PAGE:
There are many men of God who believe that God does, though others deny this. Does the wrestling of Jacob teach us that God can oppose us until we make some things in our life right with God and men? (Google image, Jacob wrestling with God's angel)
It probably does. But if there is nothing between us and God or between us and our neighbor, does God still at times, for His sovereign purpose, resist us for the time being, even though we are praying for what is in according with His highest will?
James I. Packer writes, referring to Bishop J. C. Ryle, John Owen, and John Calvin, "These authors also showed me at the practical level what P. T. Forsyth later theologised for me ...that God may actually resist us when we pray in order that we in turn may resist and overcome His resistance and so be led to deeper dependence on Him and greater enrichment from Him at the end of the day." ( David Hanes, ed., My Push of Prayer, [West Sussex, Eng.: Henry E. Walter, 1981], p. 59).
Spurgeon, Stibbes, Finney, and Moody explain prevailing prayer as militant faith that "prevails over what seems to God's permissive will so that His ultimate will may be brought closer to fulfillment." (Bloesch, Struggle of Prayer, p. 63 ).
In wrestling prayer there is a "taking hold of God," a seizing His mighty hand and refusing to let go. Just as in the in the Old Testament times the last refuge of one seeking mercy was to seize and cling to the horns on the four corners of the altar of the temple, so we in prayer go beyond the temple to lay hold of God himself.
The literal Hebrew of Isaiah 27:5 if, "Let them take hold of me." Isaiah laments in Isaiah 64:7, "No one calls on your name or strives to lay hole of you."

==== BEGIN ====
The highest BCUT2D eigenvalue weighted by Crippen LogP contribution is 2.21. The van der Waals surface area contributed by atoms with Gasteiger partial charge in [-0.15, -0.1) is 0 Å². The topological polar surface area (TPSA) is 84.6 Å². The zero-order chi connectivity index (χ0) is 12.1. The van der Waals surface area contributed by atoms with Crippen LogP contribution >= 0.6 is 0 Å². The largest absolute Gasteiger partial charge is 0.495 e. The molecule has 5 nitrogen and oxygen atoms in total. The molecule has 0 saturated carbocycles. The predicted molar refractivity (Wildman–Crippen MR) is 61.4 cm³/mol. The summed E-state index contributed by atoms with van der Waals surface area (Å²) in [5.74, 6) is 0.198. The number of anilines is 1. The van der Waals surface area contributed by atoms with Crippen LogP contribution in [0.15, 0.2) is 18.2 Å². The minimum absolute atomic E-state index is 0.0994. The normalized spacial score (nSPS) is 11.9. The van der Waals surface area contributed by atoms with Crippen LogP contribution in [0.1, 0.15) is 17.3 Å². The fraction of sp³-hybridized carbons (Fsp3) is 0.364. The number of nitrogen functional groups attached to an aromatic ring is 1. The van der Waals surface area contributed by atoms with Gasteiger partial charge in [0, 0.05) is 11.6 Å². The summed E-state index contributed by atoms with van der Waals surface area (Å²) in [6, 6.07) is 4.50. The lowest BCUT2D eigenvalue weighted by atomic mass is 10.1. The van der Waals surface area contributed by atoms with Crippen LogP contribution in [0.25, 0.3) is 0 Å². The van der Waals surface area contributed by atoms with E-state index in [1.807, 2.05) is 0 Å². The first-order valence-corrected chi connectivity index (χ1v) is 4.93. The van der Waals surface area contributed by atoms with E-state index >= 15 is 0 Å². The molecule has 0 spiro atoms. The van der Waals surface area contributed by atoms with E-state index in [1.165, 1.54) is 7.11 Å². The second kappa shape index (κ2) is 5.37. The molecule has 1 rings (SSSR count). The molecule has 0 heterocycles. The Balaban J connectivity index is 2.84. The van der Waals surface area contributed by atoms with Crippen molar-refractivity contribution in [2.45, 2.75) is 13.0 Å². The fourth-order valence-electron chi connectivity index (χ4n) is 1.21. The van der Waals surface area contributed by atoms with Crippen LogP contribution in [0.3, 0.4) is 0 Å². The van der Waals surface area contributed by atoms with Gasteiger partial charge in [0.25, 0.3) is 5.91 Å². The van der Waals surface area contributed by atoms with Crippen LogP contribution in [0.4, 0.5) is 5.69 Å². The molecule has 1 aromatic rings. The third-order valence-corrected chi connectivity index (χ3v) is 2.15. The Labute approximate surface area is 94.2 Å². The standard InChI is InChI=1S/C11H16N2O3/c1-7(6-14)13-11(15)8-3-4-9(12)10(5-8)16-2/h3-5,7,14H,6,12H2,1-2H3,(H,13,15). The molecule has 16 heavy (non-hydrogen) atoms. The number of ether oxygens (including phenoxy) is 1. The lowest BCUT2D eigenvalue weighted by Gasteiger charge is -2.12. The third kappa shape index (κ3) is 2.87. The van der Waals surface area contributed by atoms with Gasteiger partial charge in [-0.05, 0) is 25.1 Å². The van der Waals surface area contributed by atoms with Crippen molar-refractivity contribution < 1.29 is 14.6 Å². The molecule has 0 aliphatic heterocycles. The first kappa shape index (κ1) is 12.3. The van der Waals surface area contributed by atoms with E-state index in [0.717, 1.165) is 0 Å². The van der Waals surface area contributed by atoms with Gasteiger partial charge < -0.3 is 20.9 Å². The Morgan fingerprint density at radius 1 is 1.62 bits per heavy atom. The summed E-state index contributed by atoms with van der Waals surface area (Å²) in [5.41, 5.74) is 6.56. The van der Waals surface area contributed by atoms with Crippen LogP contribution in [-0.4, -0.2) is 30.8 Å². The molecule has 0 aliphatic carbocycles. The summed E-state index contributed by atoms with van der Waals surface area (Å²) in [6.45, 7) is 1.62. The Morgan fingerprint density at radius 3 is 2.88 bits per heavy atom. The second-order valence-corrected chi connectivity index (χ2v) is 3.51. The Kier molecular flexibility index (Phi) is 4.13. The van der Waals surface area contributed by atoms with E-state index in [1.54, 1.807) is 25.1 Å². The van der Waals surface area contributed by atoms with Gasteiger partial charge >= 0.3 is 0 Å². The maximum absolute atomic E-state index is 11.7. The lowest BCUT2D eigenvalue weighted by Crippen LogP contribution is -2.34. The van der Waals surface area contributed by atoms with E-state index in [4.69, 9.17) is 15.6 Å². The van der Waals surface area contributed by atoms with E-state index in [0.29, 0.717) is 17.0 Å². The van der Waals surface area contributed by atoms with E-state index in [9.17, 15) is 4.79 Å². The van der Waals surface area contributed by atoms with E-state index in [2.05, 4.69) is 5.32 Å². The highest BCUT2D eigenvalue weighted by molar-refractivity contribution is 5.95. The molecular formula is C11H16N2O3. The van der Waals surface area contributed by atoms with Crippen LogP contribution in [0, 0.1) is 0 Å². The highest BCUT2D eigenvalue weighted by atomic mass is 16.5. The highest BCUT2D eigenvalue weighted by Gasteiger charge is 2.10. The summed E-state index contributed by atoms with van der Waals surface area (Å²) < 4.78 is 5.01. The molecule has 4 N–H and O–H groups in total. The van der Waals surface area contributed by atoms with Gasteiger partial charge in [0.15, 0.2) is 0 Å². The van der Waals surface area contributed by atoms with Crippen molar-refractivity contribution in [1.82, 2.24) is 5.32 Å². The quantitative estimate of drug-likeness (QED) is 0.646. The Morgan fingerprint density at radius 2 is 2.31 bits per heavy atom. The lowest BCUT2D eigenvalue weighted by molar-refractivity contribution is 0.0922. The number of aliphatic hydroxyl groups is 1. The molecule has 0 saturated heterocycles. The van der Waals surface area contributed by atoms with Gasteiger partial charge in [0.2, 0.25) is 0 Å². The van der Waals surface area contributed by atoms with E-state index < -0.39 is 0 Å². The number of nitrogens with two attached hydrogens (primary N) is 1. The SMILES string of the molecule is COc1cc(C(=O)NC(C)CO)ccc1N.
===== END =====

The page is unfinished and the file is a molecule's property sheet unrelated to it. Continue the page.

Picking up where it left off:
These references refer to the laying hold of the horns of the altar, as it were, even laying hold of God Himself. This is what wrestling prayer does.
Our human language is so weak. How can we describe this holy intensity in Prayer? To God it is not irreverent for us to come boldly to the throne of grace (Heb. 4:16).
The Greek word means fearless, bold speaking to God. Holy boldness in prayer, heart hunger that produces vehemence of holy desire—such is precious in the sight of God.
God is in the truest sense wrestling with the powers of darkness through us. He is agonizing over man's sin. He has sent His Spirit to indwell us, fill us, and make us mighty in prayer—indeed, to pray through us His own holy groanings.
God wants to set the captives free. Perhaps the only way He can do so is to teach us holy wrestlings until we are so strong we can wrestle with and defeat and rob Satan in holy prayer warfare.
~ ~ ~ ~Used by permission of the author and Duewel Literature Trust, Inc., Greenwood, Indiana, (with Jean's impressions added)